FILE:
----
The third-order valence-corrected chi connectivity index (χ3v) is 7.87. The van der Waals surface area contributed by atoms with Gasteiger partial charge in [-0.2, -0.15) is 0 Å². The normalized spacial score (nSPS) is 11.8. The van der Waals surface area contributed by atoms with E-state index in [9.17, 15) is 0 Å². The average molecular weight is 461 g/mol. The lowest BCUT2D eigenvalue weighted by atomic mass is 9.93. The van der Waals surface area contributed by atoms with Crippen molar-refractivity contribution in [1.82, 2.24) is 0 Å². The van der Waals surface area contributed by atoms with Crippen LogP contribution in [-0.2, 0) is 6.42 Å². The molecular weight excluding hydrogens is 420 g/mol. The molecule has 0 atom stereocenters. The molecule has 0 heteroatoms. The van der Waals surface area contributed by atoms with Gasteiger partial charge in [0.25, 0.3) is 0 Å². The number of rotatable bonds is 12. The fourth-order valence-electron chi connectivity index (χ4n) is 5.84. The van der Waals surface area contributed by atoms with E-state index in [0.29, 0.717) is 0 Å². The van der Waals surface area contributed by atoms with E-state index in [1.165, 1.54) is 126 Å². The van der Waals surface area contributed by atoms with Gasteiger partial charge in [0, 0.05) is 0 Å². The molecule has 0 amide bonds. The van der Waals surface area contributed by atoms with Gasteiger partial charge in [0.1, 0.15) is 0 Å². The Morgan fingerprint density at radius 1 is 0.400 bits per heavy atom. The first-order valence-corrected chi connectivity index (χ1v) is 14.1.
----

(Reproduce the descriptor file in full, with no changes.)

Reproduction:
The third-order valence-corrected chi connectivity index (χ3v) is 7.87. The van der Waals surface area contributed by atoms with Gasteiger partial charge in [-0.2, -0.15) is 0 Å². The normalized spacial score (nSPS) is 11.8. The van der Waals surface area contributed by atoms with E-state index in [9.17, 15) is 0 Å². The average molecular weight is 461 g/mol. The lowest BCUT2D eigenvalue weighted by atomic mass is 9.93. The van der Waals surface area contributed by atoms with Crippen molar-refractivity contribution in [1.82, 2.24) is 0 Å². The van der Waals surface area contributed by atoms with Crippen LogP contribution in [-0.2, 0) is 6.42 Å². The molecular weight excluding hydrogens is 420 g/mol. The molecule has 0 atom stereocenters. The molecule has 0 heteroatoms. The van der Waals surface area contributed by atoms with Gasteiger partial charge in [0.25, 0.3) is 0 Å². The number of rotatable bonds is 12. The fourth-order valence-electron chi connectivity index (χ4n) is 5.84. The van der Waals surface area contributed by atoms with E-state index in [0.29, 0.717) is 0 Å². The van der Waals surface area contributed by atoms with E-state index in [1.165, 1.54) is 126 Å². The van der Waals surface area contributed by atoms with Gasteiger partial charge in [0, 0.05) is 0 Å². The molecule has 0 amide bonds. The van der Waals surface area contributed by atoms with Gasteiger partial charge in [0.1, 0.15) is 0 Å². The Morgan fingerprint density at radius 1 is 0.400 bits per heavy atom. The first-order valence-corrected chi connectivity index (χ1v) is 14.1.